Half a second to stop being wicked

Review of
Mind Time: The Temporal Factor in Consciousness by Benjamin Libet, Harvard University Press, Cambridge, MA and London, 248 pp, £19.95, hb ISBN0-674-01320-4
and Wider than the Sky: The Phenomenal Gift of Consciousness by Gerald M. Edelman, Allen Lane, London, 201 pp, £ 15.99 hb ISBN 0-7139-9733-8

Times Higher Education Supplement, 1 October 2004 p 26

Among the avalanche of new books on consciousness it would be hard to find two whose authors hold more dramatically different views than these. While Benjamin Libet describes his own famous experiments and concludes that consciousness is a field with powerful effects, Edelman builds his theory on the assumption that the world is causally closed and consciousness is devoid of casual efficacy.

I have to confess to opening Edelman’s latest book with some trepidation, for I have found most of his previous books incomprehensible. This one was therefore a pleasant surprise. Edelman skims over the details of his well-known theory of neuronal group selection but clearly explains the basics and sets the theory in context. He explains that any effective theory of consciousness must take a global approach (dealing with the whole brain) and must be based on selection rather than instruction. He emphasises that “the brain is not a computer, and the world is not a piece of tape.” This is important because of the role of noise in such complex systems. While computers have to get rid of noise, brains actively depend on it. They use their enormous variability to construct patterned responses to ever-changing environments that are full of novelty.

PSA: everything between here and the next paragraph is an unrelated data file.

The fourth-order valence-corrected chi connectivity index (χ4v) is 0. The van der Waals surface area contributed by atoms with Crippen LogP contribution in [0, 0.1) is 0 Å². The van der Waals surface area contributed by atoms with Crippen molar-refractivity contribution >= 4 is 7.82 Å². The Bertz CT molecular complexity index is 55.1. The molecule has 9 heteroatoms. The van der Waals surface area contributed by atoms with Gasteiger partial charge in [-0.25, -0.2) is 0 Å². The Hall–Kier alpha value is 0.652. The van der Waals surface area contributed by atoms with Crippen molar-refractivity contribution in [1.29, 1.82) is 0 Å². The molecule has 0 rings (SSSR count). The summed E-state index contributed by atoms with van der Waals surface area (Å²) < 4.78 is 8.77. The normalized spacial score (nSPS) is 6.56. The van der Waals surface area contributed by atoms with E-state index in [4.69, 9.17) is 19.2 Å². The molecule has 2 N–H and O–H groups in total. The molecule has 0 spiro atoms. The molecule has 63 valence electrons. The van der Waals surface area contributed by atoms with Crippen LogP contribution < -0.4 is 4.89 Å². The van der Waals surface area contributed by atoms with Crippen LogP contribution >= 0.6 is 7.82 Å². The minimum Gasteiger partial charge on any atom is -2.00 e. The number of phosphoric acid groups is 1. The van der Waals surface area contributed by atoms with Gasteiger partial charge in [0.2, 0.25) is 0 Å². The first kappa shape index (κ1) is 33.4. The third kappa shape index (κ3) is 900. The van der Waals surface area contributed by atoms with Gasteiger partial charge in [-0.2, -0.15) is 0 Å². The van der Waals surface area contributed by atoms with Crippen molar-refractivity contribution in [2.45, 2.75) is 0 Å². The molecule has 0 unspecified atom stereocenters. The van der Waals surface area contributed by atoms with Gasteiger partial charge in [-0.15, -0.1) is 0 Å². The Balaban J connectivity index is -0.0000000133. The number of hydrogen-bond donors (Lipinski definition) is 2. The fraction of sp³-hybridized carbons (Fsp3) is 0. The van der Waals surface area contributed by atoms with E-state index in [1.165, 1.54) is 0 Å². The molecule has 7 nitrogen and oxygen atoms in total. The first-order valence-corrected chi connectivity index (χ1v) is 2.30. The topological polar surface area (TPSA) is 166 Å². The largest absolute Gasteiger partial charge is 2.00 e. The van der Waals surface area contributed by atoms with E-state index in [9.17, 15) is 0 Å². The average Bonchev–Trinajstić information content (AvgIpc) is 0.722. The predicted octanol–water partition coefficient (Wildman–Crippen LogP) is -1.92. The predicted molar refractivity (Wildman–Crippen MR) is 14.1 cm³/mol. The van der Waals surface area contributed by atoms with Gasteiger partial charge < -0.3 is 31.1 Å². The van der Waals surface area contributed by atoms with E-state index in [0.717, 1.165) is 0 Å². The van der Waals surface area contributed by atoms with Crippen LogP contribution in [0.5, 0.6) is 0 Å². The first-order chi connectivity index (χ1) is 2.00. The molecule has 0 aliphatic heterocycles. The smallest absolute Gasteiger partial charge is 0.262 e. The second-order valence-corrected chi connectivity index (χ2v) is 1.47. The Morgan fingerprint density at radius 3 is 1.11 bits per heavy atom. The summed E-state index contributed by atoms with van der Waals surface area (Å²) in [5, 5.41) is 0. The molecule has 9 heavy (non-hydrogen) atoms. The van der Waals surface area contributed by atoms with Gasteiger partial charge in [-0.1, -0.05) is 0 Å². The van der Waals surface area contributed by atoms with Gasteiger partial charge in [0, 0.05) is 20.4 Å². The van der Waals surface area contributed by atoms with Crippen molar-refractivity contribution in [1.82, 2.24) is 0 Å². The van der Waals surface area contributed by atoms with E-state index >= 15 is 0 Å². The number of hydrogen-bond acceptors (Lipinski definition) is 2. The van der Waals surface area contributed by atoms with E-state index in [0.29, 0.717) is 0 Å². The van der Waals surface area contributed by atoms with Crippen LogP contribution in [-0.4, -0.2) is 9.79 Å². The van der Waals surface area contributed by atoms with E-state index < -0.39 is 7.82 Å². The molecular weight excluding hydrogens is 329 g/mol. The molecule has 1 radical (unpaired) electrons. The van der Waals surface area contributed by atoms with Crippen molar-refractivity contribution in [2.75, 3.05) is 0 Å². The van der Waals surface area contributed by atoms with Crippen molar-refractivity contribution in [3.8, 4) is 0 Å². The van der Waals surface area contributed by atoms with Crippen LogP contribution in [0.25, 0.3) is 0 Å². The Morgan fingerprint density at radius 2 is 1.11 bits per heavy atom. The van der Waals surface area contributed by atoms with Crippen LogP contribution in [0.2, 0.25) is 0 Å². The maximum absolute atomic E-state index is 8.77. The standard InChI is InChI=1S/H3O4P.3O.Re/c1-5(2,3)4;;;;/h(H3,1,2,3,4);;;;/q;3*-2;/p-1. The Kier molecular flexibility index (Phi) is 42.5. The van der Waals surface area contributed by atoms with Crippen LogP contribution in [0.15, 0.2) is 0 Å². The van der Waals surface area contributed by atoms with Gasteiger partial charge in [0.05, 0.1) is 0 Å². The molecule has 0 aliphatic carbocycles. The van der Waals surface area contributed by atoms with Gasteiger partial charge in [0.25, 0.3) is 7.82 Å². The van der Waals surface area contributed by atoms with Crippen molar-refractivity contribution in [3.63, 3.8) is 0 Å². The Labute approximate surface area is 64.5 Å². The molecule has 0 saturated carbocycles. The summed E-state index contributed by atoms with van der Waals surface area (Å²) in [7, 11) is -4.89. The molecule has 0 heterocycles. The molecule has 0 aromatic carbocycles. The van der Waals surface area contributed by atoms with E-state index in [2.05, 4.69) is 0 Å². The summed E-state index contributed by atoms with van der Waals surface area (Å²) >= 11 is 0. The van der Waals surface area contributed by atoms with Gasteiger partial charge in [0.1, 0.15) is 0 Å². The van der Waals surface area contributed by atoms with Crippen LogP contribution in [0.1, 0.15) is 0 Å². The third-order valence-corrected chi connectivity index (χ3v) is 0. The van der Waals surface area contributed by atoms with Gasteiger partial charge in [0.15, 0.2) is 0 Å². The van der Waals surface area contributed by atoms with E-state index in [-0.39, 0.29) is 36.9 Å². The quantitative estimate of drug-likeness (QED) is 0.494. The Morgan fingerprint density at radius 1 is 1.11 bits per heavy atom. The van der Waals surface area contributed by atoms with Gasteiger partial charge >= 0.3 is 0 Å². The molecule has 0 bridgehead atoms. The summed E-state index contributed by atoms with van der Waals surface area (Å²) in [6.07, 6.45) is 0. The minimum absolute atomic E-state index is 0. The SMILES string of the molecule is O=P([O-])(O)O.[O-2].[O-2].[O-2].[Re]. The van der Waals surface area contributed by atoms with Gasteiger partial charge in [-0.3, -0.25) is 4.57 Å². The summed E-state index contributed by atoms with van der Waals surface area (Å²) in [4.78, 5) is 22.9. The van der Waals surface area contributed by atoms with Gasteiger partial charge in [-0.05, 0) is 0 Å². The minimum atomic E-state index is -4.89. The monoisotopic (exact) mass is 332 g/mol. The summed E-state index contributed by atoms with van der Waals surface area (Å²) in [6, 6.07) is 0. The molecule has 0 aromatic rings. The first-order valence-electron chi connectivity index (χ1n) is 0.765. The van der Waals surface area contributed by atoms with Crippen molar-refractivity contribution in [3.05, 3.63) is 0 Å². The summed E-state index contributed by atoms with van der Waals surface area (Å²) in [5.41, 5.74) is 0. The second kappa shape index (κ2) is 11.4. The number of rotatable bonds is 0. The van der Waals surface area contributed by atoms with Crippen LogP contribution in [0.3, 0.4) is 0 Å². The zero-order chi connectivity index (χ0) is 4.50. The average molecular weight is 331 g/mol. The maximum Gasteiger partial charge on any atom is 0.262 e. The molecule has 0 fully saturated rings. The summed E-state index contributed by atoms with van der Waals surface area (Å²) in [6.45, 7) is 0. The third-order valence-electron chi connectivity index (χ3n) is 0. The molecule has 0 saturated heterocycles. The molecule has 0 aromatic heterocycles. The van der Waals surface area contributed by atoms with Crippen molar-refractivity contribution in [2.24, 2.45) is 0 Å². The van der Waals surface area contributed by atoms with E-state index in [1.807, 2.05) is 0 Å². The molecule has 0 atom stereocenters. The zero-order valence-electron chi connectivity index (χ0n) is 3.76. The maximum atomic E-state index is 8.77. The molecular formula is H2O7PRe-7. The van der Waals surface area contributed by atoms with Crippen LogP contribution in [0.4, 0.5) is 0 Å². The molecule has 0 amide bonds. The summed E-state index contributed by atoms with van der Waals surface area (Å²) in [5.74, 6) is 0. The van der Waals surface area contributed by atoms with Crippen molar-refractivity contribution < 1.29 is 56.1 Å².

Of course, the real test for any theory of consciousness is how it deals with subjectivity or qualia (those private experiences of redness or the indescribable smell of the sea). Here Edelman is explicit. The brain’s complex looping neural circuits make multiple discriminations, and the qualia are those discriminations. To explain this further he refers to the brain processes as C’ and the experiences as C. Now, C always and necessarily accompanies C’ but, given the laws of physics, C itself cannot be causal. This allows him to take a strong stand on some classic issues such as the function of consciousness and the possibility of zombies – those imagined creatures that look and act just like us but have no conscious experience. As far as function is concerned, consciousness would necessarily have evolved as the brain’s capacity to make discriminations evolved; so there would be no sense in asking what the function of consciousness itself is or whether we humans might have evolved as zombies. Zombies are logically impossible. All of this, he concludes, allows us to speak as if consciousness is causal when really it is not.

Libet takes the opposite view, concluding that consciousness really does have causal powers, and free will is no illusion. His book is greatly to be welcomed because it provides the first full and detailed account of his famous experiments, explaining how and why he carried them out, and how he came to his conclusions.

The experiments concern what has come to be known as the “half second delay in consciousness” or “Libet’s delay”. The earliest of these were carried out in the 1970s, using patients who were having brain surgery and had the surface of their brains exposed while awake and fully conscious. Libet was able to stimulate their sensory cortex with longer or shorter series of electrical pulses and ask them whether they felt anything. To cut a long and controversial story short, he demonstrated that it requires about 500 msec (half a second) of continuous stimulation in sensory cortex for the person to report a conscious sensation.